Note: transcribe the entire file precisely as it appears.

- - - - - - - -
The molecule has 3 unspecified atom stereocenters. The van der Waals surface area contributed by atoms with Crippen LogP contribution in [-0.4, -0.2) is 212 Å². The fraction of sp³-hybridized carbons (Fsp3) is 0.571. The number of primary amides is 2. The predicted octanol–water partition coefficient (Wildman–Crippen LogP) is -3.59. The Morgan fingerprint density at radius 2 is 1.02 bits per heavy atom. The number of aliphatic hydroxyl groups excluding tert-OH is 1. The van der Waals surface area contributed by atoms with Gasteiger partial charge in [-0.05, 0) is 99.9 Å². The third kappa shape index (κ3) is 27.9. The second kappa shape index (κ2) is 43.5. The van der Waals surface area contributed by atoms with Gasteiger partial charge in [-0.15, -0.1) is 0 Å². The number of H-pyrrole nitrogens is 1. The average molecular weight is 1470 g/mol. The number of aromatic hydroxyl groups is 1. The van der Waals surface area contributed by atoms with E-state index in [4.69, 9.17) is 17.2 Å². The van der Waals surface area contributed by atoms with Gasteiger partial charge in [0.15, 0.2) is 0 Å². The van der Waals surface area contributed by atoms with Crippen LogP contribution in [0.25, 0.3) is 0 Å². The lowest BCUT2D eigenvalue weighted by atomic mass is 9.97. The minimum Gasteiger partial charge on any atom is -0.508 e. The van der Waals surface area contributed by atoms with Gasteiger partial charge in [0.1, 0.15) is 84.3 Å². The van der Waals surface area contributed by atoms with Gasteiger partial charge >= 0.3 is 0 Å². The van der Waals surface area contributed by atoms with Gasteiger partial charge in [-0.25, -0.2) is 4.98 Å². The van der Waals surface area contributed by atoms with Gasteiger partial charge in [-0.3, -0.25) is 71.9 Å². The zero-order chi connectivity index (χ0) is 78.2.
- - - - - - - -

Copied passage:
The molecule has 3 unspecified atom stereocenters. The van der Waals surface area contributed by atoms with Crippen LogP contribution in [-0.4, -0.2) is 212 Å². The fraction of sp³-hybridized carbons (Fsp3) is 0.571. The number of primary amides is 2. The predicted octanol–water partition coefficient (Wildman–Crippen LogP) is -3.59. The Morgan fingerprint density at radius 2 is 1.02 bits per heavy atom. The number of aliphatic hydroxyl groups excluding tert-OH is 1. The van der Waals surface area contributed by atoms with Gasteiger partial charge in [-0.05, 0) is 99.9 Å². The third kappa shape index (κ3) is 27.9. The second kappa shape index (κ2) is 43.5. The van der Waals surface area contributed by atoms with Gasteiger partial charge in [-0.15, -0.1) is 0 Å². The number of H-pyrrole nitrogens is 1. The average molecular weight is 1470 g/mol. The number of aromatic hydroxyl groups is 1. The van der Waals surface area contributed by atoms with E-state index in [4.69, 9.17) is 17.2 Å². The van der Waals surface area contributed by atoms with Gasteiger partial charge in [0.15, 0.2) is 0 Å². The van der Waals surface area contributed by atoms with Crippen LogP contribution in [0.25, 0.3) is 0 Å². The lowest BCUT2D eigenvalue weighted by atomic mass is 9.97. The minimum Gasteiger partial charge on any atom is -0.508 e. The van der Waals surface area contributed by atoms with Gasteiger partial charge in [0.1, 0.15) is 84.3 Å². The van der Waals surface area contributed by atoms with Gasteiger partial charge >= 0.3 is 0 Å². The van der Waals surface area contributed by atoms with Gasteiger partial charge in [-0.25, -0.2) is 4.98 Å². The van der Waals surface area contributed by atoms with Gasteiger partial charge in [-0.3, -0.25) is 71.9 Å². The zero-order chi connectivity index (χ0) is 78.2.